In case you haven’t already seen it, the most recent issue of “The Economist” had an excellent piece on UAVs entitled “Flight of the drones: Why the future of air power belongs to unmanned systems.”
A few points were correctly brought out in terms of overall UAV weaknesses. I’ll be the first to admit that UAVs are not a panacea for current and future traditional manned platform issues. In other words, fighter pilots now and in the foreseeable future should feel confident in their job security. However, the defense industry and government partners are working to address the primary issues affecting UAVs. Therefore, UAVs will remain an important and growing part of the military portfolio of airborne platforms.
Figure 1: Select worldwide UAVs
The degree to which UAVs can operate autonomously right now is limited, especially for any complex military mission. Nonetheless, as Lt Gen David Deptula, USAF (ret), mentioned in the article “Technologically, we can take [autonomy] pretty far, but it won’t be technology that is the limiting factor, it will be policy.” In the short-term, technology will be the limiting factor when it comes to autonomy. But in the long-term, military policy will be the ultimate challenge.
Related to autonomy is the delay in reaction time between UAVs and control stations. For the most part, UAVs are heavily reliant on data links, and the proliferation of information from FMV (full-motion video) has only exacerbated this issue. Furthermore, encryption problems have just recently surfaced within US DoD ground control stations (see related article here). The defense industry is developing products that will increase the overall data link speeds, broaden the bandwidth, and add a level of encryption necessary to protect against future cyber-attacks. In addition, an effort is underway to add “smart” processing and exploitation capabilities to onboard sensors so that only significant information is disseminated, thus minimizing unnecessary data transmissions.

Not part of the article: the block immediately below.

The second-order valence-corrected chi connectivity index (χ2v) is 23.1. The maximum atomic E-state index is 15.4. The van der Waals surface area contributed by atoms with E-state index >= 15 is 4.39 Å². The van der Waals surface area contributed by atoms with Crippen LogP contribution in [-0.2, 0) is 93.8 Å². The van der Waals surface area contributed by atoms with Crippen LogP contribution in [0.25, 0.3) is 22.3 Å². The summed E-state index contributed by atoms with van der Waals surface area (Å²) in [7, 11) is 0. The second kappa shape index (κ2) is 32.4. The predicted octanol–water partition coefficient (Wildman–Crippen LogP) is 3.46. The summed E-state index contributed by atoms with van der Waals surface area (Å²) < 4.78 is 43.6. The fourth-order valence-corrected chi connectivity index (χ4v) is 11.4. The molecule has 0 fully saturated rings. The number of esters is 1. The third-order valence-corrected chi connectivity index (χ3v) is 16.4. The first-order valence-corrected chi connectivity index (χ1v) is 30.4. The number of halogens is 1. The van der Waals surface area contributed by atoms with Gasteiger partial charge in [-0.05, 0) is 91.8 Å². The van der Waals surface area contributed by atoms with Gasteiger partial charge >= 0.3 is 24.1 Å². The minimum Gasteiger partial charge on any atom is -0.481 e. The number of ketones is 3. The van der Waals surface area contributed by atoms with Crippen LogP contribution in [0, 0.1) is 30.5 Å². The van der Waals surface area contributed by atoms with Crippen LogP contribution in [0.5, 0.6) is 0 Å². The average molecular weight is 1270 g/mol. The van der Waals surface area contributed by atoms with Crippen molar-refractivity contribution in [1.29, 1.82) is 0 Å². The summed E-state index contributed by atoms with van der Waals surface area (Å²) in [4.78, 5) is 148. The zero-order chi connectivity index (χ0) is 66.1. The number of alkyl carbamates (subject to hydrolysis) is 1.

UAV access to the civil airspace has huge ramifications, both for military and civilian UAV uses. This issue became even more of a hot topic after an RQ-7B “Shadow” collided with a C-130 “Hercules” in Afghanistan on August 15th this year (see related article here). While at AUVSI in DC, I think UAV access to the civil airspace came up during 75 percent of the presentations I attended, regardless of the overall topic. In other words, everybody and anybody were talking about it. Again, the defense industry is addressing this challenge via a multitude of “sense and avoid” approaches. The FAA will certainly not bend any rules for UAVs, nor should they. I see a solution here in the near-term, due mainly to the fact that all parties involved recognize the problem yet see the enormous benefits for civil and military applications.